Pediculosis, or infestation with the human head louse (pediculus humanus capitis), is one of the most common human parasitic infestations worldwide. 1 In the United States, an estimated 6-12 million people are treated for head lice each year, and studies have shown that it’s most common among preschool and school-aged children. 2 Head lice can infest anyone’s hair, regardless of gender, nationality, race, or hygiene. Even the cleanest classrooms and tidiest households can be invaded by this common nuisance. The CDC provides helpful information regarding transmission and risk factors here
You can help protect your family and educate your children by understanding more about the behavior of head lice and best practices for avoiding them.
- Head lice are parasitic insects that only attack humans. You won’t catch lice from the family pet, nor will you give lice to them.
- The most common way they spread is through direct head-to-head contact with an infested person. They can’t fly or jump.
- Head lice are very small — about the size of a sesame seed. They can be tan, brown, or gray in color.
- This parasite prefers a dark, warm environment and is often discovered behind the ears, under a ponytail and at the nape of the neck. They can also be found on eyebrows and eyelashes.
- Head lice stay alive by feeding on blood from the human scalp. They will die within 1 to 2 days after being off their host because they no longer have a food source.
- A female louse can lay up to 10 eggs daily; they prefer to lay their eggs ¼” from the scalp.
- At first glance, head lice eggs (or nits) might be mistaken for dandruff. But they are firmly attached to the hair shaft with a waterproof glue-like substance and won’t brush off.
- Anyone can get head lice. They know no socioeconomic or ethnic boundaries, and are equal opportunity infesters.
- Males are less likely to get head lice than females because they typically have shorter hair.
Lee, S.H., Yoon, K.S., Williamson, M.S., Goodson, S.J., Takano-Lee, M., Edman, J.D., Devonshire, A.L., Clark, J.M. (2000) Molecular analysis of kdr-like resistance in permethrin-resistant strains of head lice, Pediculus capitis. Pest. Biochem. Physiol. 66: 130-143 ↩Centers for Disease Control and Prevention, Parasites – Lice – Head Lice, Epidemiology & Risk Factors, http://www.cdc.gov/parasites/lice/head/epi.html ↩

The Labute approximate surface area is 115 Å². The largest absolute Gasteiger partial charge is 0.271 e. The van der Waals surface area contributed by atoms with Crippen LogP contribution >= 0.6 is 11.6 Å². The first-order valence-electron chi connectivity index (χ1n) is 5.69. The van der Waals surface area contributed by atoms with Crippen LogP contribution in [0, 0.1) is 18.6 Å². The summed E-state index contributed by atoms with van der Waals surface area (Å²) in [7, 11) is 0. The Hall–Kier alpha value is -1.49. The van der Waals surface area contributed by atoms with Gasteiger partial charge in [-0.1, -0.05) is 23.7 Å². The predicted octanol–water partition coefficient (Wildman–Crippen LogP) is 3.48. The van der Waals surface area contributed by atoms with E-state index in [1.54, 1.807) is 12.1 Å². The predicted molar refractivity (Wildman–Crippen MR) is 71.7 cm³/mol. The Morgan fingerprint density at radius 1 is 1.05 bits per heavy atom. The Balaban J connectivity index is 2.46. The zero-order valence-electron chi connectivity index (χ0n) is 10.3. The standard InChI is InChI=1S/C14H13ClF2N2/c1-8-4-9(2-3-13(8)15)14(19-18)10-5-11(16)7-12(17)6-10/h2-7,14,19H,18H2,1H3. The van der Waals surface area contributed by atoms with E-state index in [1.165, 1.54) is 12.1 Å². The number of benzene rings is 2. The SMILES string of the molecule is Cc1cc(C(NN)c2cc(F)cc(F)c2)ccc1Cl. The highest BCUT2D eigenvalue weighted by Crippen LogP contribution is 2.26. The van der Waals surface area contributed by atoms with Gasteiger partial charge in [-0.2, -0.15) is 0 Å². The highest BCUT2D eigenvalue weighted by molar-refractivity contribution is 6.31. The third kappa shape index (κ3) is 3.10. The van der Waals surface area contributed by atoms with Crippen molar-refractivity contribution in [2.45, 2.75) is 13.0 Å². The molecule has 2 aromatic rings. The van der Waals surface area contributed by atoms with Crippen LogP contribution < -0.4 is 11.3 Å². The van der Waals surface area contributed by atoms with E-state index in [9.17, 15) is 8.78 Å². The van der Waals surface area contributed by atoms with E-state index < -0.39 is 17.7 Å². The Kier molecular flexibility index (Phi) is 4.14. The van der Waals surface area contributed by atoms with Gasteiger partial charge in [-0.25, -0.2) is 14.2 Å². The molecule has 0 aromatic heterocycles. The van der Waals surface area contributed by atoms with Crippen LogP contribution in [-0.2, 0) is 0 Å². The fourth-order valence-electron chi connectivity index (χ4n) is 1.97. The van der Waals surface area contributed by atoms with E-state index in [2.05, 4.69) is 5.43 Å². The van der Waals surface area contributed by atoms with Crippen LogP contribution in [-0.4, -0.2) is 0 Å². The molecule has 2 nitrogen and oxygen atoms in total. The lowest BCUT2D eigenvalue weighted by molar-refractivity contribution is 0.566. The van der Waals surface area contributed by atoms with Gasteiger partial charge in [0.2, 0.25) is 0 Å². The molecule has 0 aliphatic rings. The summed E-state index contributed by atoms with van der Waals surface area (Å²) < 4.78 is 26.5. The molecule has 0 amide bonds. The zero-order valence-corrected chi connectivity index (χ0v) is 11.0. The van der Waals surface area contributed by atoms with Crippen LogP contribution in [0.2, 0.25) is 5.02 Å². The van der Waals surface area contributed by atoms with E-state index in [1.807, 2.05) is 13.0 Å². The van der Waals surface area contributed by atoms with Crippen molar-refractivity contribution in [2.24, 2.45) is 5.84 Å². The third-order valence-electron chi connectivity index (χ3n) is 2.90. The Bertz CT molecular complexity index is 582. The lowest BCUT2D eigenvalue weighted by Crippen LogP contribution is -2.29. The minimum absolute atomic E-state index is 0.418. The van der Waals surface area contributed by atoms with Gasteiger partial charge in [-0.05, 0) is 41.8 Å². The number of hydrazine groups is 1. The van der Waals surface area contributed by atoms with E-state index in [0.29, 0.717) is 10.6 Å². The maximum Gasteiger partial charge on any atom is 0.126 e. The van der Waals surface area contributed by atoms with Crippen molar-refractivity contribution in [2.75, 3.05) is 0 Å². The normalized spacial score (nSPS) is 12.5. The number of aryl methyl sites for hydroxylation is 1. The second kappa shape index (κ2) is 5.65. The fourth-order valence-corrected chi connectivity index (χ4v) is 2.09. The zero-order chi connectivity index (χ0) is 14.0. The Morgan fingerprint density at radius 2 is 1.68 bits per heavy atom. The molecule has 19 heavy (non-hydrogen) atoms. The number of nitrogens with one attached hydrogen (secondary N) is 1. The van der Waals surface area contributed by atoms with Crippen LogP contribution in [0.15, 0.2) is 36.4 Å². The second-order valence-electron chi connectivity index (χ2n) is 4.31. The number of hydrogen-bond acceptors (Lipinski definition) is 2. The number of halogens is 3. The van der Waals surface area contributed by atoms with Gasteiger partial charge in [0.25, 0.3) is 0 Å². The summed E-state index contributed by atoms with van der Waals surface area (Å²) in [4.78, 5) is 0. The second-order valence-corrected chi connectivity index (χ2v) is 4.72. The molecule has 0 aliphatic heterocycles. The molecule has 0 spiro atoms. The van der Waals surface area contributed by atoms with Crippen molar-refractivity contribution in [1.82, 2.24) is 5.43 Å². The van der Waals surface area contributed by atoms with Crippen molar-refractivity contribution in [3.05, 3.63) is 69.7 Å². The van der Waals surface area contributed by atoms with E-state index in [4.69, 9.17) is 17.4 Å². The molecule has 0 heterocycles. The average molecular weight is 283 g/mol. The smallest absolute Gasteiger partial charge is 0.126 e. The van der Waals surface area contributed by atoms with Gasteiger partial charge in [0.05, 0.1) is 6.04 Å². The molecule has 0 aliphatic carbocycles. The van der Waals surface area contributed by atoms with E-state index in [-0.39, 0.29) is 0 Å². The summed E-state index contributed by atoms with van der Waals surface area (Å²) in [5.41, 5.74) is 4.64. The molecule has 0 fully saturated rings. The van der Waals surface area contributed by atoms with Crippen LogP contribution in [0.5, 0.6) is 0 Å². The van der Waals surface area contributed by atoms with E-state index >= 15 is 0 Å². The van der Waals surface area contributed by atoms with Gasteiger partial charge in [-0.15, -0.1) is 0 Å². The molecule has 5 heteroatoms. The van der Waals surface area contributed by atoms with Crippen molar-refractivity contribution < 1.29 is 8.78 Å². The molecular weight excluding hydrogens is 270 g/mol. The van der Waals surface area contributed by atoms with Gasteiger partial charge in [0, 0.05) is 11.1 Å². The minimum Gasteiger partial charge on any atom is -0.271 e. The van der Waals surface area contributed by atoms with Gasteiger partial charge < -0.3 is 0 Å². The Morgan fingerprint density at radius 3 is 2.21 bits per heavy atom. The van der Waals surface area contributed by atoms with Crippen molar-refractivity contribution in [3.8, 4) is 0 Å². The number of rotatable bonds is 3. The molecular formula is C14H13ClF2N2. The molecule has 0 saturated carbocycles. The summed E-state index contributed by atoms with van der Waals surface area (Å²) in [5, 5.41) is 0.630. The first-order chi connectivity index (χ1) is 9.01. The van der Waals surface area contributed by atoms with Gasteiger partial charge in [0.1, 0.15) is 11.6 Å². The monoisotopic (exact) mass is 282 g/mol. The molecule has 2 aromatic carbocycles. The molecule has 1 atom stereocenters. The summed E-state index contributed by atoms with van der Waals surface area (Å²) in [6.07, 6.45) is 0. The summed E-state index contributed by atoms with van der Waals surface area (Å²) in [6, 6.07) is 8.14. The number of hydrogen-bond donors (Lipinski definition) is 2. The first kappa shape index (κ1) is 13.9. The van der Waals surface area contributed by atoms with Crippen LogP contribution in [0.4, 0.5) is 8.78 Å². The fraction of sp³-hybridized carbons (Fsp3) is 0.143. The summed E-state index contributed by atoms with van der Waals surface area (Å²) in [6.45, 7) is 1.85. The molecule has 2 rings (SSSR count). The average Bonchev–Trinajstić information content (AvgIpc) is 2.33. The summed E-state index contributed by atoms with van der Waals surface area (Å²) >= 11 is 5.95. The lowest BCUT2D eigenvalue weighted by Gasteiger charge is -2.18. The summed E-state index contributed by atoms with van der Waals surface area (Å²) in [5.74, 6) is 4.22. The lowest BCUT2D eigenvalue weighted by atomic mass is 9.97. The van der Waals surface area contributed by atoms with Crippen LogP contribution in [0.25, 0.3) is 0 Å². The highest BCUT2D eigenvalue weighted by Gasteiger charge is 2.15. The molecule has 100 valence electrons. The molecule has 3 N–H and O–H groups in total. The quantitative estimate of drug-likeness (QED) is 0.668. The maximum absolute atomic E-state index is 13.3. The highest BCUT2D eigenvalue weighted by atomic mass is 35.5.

Back-to-School brings an increase in head lice cases
Traditionally pesticide-based products have been the most common lice treatments available. These products contain the active ingredients Permethrin or Pyrethrum, which are pesticides introduced more than four decades ago as pediculicides –OTC drugs to kill lice. With these products, the formula kills lice but does little to kill their eggs, making a second application required 7 to 10 days later to kill newly hatched lice that were in the egg stage when the first treatment was performed.
A big concern today is pesticide-resistance. Researchers studying head lice across the U.S. have documented that strains of “super lice” exist in much of the country. As a result of having relied on the same chemicals to treat lice over decades, resistance has grown, leading to less consistent reliability of these pesticide-containing products.
Pesticide-Free Lice Treatments
This category of products is aimed at addressing the pesticide-resistance challenge and providing a different approach to ending an infestation. Within the pesticide-free category, there are two main types of products: pediculicides and combing facilitators.
This newer generation of treatments emphasizes safe ingredients and the ability to kill lice, including super lice without using the pesticides to which lice have become resistant. Often these products include a Drug Facts box indicating that the FDA recognizes the active ingredient as a pediculicide – an OTC drug for the treatment of lice.
Vamousse Lice Treatment is an example of a pesticide-free pediculicide. Vamousse is also proven to kill eggs, dehydrating them with the treatment. This means that both the adult lice and their laid eggs are killed with the application rather than needing to wait for eggs to hatch. Parents also get the benefit of ingredients that are non-toxic and safe to reapply as needed, so there is no waiting period to fully end an infestation or quickly treat a re-infestation.
Combing has long been the most basic and effective method of ending a lice infestation (evidence dates back even to the time of Cleopatra!). Some products in the lice treatment section serve to condition the hair for easier combing, supporting the manual removal of lice. These products can be recognized by language about “loosening the nit glue” or “eliminating lice and eggs.” For many parents, combing alone is a time-intensive, highly involved activity that may need to be repeated frequently to get complete removal, so they should be aware that these combing aids do not kill lice.
What Parents Should Know
The best way to identify a head lice infestation early is by doing regular head checks. If you find lice, check the rest of the family and alert playmates. With the range of treatments on the market, be sure to follow the directions carefully for the product you select as procedures vary based on the type of product.